Methods for connection

    There are several structures that are used to connect media libraries to multiple people or devices. Each of these has advantages for some uses, and you’ll find a number of apps and services that utilize multiple methods to enable different kinds of workflow.

    • One application across multiple devices – Connectivity can be managed by a single application. This is a feature of photographer tools like Adobe Photoshop Lightroom. We also see this with file-sharing services like Dropbox, where the installation of the app can manage the distribution of files to others with the same app.
    • A web-accessible library – Another structure for integration is the use of a web-accessible library. A copy of the media can live in a cloud server and be made available to different users. This allows for multi-party access, and in some cases it will allow for multi-party upload to the library.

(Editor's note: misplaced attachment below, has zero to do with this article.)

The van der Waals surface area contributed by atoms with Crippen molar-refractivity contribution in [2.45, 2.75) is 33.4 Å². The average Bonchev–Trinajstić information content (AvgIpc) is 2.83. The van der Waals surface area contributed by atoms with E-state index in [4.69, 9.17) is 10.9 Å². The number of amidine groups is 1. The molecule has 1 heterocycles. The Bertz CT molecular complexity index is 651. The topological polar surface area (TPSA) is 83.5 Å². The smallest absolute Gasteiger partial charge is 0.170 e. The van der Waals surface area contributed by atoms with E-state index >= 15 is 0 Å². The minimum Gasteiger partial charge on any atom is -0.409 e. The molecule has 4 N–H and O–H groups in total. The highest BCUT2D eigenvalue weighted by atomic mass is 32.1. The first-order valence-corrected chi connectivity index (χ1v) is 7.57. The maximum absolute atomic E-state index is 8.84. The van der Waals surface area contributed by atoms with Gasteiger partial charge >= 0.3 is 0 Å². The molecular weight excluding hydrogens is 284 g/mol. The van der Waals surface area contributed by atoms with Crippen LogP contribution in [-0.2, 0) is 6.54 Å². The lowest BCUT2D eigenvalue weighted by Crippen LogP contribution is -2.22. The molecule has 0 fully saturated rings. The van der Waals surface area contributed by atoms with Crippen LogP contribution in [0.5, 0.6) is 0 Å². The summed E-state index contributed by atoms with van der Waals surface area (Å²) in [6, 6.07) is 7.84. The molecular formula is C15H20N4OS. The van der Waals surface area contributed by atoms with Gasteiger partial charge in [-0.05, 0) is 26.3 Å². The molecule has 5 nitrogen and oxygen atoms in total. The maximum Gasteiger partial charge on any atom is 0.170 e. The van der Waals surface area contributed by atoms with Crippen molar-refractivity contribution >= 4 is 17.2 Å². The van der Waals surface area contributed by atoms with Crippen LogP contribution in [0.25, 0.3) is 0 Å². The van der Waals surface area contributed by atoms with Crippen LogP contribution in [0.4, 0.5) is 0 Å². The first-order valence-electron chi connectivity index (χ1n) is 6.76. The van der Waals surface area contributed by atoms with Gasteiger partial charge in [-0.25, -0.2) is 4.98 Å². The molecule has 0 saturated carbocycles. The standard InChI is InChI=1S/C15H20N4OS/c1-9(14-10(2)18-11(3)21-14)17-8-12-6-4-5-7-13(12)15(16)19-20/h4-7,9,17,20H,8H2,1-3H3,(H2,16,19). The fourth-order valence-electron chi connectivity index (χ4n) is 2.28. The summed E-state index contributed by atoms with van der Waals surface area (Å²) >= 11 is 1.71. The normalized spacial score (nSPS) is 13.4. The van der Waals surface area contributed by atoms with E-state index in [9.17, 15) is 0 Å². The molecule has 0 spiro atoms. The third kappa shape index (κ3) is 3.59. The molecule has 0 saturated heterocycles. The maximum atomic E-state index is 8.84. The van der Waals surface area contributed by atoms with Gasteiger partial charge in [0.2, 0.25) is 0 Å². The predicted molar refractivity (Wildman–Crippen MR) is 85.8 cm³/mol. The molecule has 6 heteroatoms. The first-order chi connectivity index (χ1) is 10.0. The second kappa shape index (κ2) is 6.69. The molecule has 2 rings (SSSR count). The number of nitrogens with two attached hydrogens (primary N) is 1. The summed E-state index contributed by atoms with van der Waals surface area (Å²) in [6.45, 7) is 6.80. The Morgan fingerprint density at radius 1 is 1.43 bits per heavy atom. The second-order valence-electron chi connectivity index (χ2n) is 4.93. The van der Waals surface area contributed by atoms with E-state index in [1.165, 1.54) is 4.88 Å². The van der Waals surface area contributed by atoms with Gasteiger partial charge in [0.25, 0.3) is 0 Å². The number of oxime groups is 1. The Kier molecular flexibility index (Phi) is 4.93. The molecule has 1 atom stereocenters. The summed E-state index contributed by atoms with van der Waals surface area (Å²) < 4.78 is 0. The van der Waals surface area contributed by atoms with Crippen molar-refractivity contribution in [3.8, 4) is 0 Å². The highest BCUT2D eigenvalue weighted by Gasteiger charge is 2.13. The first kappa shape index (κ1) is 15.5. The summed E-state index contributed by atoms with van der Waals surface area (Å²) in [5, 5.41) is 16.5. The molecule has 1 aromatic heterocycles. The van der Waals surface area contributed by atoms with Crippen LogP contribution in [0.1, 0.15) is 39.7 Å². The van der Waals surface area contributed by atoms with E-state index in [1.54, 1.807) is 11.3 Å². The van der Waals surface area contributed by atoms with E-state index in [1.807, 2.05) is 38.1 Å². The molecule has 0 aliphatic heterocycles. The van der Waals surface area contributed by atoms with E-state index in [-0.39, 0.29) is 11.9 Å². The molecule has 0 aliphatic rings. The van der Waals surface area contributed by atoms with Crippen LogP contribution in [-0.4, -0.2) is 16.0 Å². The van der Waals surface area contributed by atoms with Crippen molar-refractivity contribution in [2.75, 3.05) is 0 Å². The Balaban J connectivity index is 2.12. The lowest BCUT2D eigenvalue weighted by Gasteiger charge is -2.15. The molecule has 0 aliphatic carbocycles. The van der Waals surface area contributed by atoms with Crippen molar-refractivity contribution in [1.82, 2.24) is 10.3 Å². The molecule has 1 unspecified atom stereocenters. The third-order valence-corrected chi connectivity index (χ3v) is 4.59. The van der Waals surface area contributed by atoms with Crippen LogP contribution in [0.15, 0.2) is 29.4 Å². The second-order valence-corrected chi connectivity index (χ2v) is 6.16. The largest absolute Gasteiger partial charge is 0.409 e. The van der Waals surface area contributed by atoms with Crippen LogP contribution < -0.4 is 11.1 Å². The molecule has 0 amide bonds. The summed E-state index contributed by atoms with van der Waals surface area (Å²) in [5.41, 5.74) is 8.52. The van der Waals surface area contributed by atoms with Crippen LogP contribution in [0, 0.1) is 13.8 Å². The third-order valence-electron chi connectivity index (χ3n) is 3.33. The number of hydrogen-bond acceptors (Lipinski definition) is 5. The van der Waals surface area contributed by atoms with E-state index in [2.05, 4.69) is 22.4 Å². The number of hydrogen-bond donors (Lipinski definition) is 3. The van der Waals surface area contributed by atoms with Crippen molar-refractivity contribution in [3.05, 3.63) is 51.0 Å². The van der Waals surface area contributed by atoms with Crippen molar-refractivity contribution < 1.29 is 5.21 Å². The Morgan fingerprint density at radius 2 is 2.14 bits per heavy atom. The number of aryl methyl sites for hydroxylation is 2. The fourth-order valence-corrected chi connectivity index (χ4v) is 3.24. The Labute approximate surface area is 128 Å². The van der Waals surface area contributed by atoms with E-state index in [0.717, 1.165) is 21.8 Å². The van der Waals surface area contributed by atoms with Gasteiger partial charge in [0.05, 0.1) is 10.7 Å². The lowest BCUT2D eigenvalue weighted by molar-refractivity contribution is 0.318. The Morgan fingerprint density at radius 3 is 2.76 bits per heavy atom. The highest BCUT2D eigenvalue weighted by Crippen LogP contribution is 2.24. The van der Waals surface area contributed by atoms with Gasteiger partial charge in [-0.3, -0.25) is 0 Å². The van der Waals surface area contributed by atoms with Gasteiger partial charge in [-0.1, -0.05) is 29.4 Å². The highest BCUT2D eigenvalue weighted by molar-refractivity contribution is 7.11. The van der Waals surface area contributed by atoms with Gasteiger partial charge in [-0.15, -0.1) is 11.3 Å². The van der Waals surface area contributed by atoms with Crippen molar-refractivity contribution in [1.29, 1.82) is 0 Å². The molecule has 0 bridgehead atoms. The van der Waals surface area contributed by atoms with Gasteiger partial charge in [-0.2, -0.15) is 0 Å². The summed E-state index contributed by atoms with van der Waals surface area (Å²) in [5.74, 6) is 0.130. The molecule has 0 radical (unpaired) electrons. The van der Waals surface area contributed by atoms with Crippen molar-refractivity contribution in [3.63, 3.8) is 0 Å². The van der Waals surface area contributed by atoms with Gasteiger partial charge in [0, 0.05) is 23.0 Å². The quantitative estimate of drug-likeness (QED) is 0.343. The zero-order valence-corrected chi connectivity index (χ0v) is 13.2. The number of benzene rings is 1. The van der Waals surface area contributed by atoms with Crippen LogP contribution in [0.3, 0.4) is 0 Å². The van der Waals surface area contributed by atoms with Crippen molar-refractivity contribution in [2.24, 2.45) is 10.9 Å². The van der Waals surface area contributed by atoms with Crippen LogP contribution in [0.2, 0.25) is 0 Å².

• Integration through API – Real integration is typically achieved through the use of an API to enable one app or service to talk to another. This is a very common approach in modern software and services, and powers most of the connectivity.
    • Integration through embedding – It’s also frequently possible for a web-based media library to allow media objects to be embedded in other services.

    This post is adapted from The DAM Book 3.0 which lays out these principles in comprehensive form.